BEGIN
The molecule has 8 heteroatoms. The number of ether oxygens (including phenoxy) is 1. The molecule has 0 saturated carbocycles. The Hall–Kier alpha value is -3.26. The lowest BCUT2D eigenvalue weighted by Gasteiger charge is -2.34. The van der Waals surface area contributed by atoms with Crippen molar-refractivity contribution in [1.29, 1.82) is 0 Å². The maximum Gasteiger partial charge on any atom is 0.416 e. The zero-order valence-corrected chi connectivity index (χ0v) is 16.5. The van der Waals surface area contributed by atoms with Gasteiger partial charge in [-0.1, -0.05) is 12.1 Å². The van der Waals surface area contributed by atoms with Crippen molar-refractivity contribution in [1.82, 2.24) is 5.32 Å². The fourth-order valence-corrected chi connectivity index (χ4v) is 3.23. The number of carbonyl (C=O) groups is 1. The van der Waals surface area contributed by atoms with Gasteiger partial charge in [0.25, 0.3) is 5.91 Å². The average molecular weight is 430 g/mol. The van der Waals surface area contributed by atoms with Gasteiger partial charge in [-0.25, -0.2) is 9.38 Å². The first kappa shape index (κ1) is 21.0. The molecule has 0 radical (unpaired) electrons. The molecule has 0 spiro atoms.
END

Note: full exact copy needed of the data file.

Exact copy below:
The molecule has 8 heteroatoms. The number of ether oxygens (including phenoxy) is 1. The molecule has 0 saturated carbocycles. The Hall–Kier alpha value is -3.26. The lowest BCUT2D eigenvalue weighted by Gasteiger charge is -2.34. The van der Waals surface area contributed by atoms with Crippen molar-refractivity contribution in [1.29, 1.82) is 0 Å². The maximum Gasteiger partial charge on any atom is 0.416 e. The zero-order valence-corrected chi connectivity index (χ0v) is 16.5. The van der Waals surface area contributed by atoms with Gasteiger partial charge in [-0.1, -0.05) is 12.1 Å². The van der Waals surface area contributed by atoms with Crippen molar-refractivity contribution in [1.82, 2.24) is 5.32 Å². The fourth-order valence-corrected chi connectivity index (χ4v) is 3.23. The number of carbonyl (C=O) groups is 1. The van der Waals surface area contributed by atoms with Gasteiger partial charge in [0.25, 0.3) is 5.91 Å². The average molecular weight is 430 g/mol. The van der Waals surface area contributed by atoms with Gasteiger partial charge in [-0.25, -0.2) is 9.38 Å². The first kappa shape index (κ1) is 21.0. The molecule has 0 radical (unpaired) electrons. The molecule has 0 spiro atoms.